Wuthering Heights at The Lowry

I didn’t know what to do expect from this production.

I mean I was aware of the story – it’s all love and hate and death and windy moors. But the description of this production told me it was…

Shot through with music, dance, passion and hope…

and I was admittedly reticent. This could be very good, this could be very bad. What did this mean, what level of interpretive dance could this be, will passion and hope serve us well and translate into an entertaining evening out at the theatre?

I was still pondering these questions as I arrived at the Lowry and settled into my seat. It had been a long day, this was a relatively long production (160 mins total plus interval) and I was fighting an internal voice telling me that under no circumstances should I reference Kate Bush or any Alan Partridge scenes in my coverage (and with that, I guess I win, internal voice).

To sum up…

Rescued from the Liverpool docks as a child, Heathcliff is adopted by the Earnshaws and taken to live at Wuthering Heights. He finds a kindred spirit in Catherine Earnshaw and a fierce love ignites. When forced apart, a brutal chain of events is unleashed.

The production brought by Wise Children theatre company had me at the first scene. It’s funny and it’s charismatic and it’s powerful. It’s a whole lot of things. The funny offsets the death, a whole lot of death to be honest and I feed off the macabre, but that’s on Emily Brontë.

The Yorkshire moors was/were the narrator. The dancing, singing narrator passionately led by Nandi Bhebhe. Stay with me, it really worked.

There was puppetry, a feature of a few productions I’ve seen, most recently The House with Chicken Legs, song, dance and a smart and efficient use of props, most notably the good old fashioned door which served as an entry (I know, shocking) and introduction to many a compelling scenario requiring little else other than perhaps a chair or two and a cast of incredibly talented performers, many taking on multiple roles.

Lucy McCormick as Cathy was quite simply spellbinding. Even when (spoiler) dead and a silent, spooky presence on stage, bearing tortured witness to life continuing to play out in the wake of her passing, you couldn’t take your eyes off her.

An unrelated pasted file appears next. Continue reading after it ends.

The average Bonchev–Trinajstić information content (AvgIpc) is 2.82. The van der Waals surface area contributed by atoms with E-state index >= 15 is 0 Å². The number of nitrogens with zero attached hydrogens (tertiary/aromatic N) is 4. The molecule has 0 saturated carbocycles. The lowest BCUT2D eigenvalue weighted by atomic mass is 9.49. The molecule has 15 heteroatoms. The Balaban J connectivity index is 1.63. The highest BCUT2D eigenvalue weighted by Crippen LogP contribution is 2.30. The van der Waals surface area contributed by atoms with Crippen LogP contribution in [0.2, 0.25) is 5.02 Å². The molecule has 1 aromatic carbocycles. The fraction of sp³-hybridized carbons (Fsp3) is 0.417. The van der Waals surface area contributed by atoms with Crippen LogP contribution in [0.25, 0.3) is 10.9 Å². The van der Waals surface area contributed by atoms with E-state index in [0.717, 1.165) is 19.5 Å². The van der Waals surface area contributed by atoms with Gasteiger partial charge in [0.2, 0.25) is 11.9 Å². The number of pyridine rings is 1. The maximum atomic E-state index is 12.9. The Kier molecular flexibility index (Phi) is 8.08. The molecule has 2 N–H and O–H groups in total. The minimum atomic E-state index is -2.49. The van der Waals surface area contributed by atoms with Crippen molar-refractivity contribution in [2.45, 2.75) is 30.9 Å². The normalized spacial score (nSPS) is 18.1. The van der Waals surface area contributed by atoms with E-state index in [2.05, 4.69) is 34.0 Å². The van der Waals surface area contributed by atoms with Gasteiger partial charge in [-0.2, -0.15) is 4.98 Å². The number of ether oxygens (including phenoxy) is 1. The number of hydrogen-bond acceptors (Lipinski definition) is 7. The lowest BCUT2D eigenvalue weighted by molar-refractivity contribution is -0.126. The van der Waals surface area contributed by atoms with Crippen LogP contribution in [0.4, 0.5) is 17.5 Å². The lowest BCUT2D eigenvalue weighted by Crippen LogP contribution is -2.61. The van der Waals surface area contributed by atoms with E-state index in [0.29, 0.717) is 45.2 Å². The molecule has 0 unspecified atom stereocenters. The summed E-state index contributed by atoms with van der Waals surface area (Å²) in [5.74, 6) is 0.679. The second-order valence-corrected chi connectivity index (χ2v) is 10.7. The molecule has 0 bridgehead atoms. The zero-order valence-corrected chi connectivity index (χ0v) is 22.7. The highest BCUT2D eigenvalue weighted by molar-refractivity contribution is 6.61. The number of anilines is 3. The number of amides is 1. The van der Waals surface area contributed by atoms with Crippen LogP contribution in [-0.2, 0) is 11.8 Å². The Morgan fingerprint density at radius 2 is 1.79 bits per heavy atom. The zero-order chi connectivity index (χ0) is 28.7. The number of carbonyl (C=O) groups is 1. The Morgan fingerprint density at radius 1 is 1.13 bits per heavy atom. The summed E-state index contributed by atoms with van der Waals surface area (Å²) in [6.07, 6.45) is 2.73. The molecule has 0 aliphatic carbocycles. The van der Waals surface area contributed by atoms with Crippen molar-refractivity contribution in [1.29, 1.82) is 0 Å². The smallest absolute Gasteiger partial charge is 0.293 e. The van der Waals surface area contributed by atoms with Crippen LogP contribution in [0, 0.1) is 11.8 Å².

I found myself wishing that young Cathy had grown up much earlier in the depiction, such was Stephanie Hockley’s performance. As bouncy, childlike, energetic, devastating and heart-tugging as McCormick’s Cathy senior; a delight.

There were strong, steely and uncomfortably dark performances (and I only mean this positively) from Liam Tamne (Heathcliff) and Tama Phethean (Hindley Earnshaw/Hareton Earnshaw).

Offsetting all the dark and the death and the downright depressing was the comedy.

Craig Johnson in his guise as Dr Kenneth had my attention with his wonderfully biting and camp asides and bridging monologue, provided a much needed side of mirth to the bodies racking up.

Sam Archer gave a typically brilliant performance as Lockwood (and Edgar Linton) with perfect comic timing both verbally and physically.

However left, centre and right stage (all over the show in fact – I wish I had that energy) was Katy Owen (Isabella Linton/Linton Heathcliff). I have never wanted a (spoiler) character to hurry up and die as much as one Linton Heathcliff. Serving Frank Spencer realness, that snivelling, whining wretch bedecked in green ribbons about his neck and shoes (I need closure don’t I) was delivered on point and we hated him, oh how we hated him. And also laughed.

And bravo to those musicians, those talented musicians in the back right corner of the stage, those unsung heroes bringing everything to life with their celtic, folky strokes and strains (composed by Ian Ross). I see and hear you Sid Goldsmith, Nadine Lee and Renell Shaw.

And so Emma Rice as writer, director and all-round hero has gifted us this production, not least rousing me from my Wednesday night slump to boot.

That’s a huge compliment (I need to work on my praise, I know).

It was Wuthering Heights but not as we know it. But also as we know it. Just when we thought it was descending into full spoof, it smacked us round the chops with a dose of revenge and redemption as Ms Brontë intended.

But don’t take my humble word for it. You have until Saturday 7 May to see for yourselves. Visit the Lowry for tickets and details by clicking here without delay.

Photo credits: Steve Tanner

Last night of the Sea Power tour, Manchester’s own Albert Hall

Saturday 23 April was Sea Power appearing at Albert Hall, Manchester day. It was also St George’s Day.

The two things are somewhat very tenuously related. They really are, stay with me.

Last August, Sea Power announced that they were dropping the ‘British’ from their name. The reasons I completely understand, the fact that the reasons even exist are tragic.

As posted on the band’s website last August,

In recent times there’s been a rise in a certain kind of nationalism in this world – an isolationist, antagonistic nationalism that we don’t want to run any risk of being confused with. It’s become apparent that it’s possible to misapprehend the name British Sea Power, particularly if someone isn’t familiar with the band or their recordings.

We’ve always been internationalist in our mindset, something made clear in songs like Waving Flags, an anthem to pan-European idealism. We always wanted to be an internationalist band but maybe having a specific nation state in our name wasn’t the cleverest way to demonstrate that.

We very much hope the band’s audience won’t be affronted by this adjustment to the name. We’d like to make it clear that removing the word “British” does NOT indicate any aversion to the British Isles whatsoever.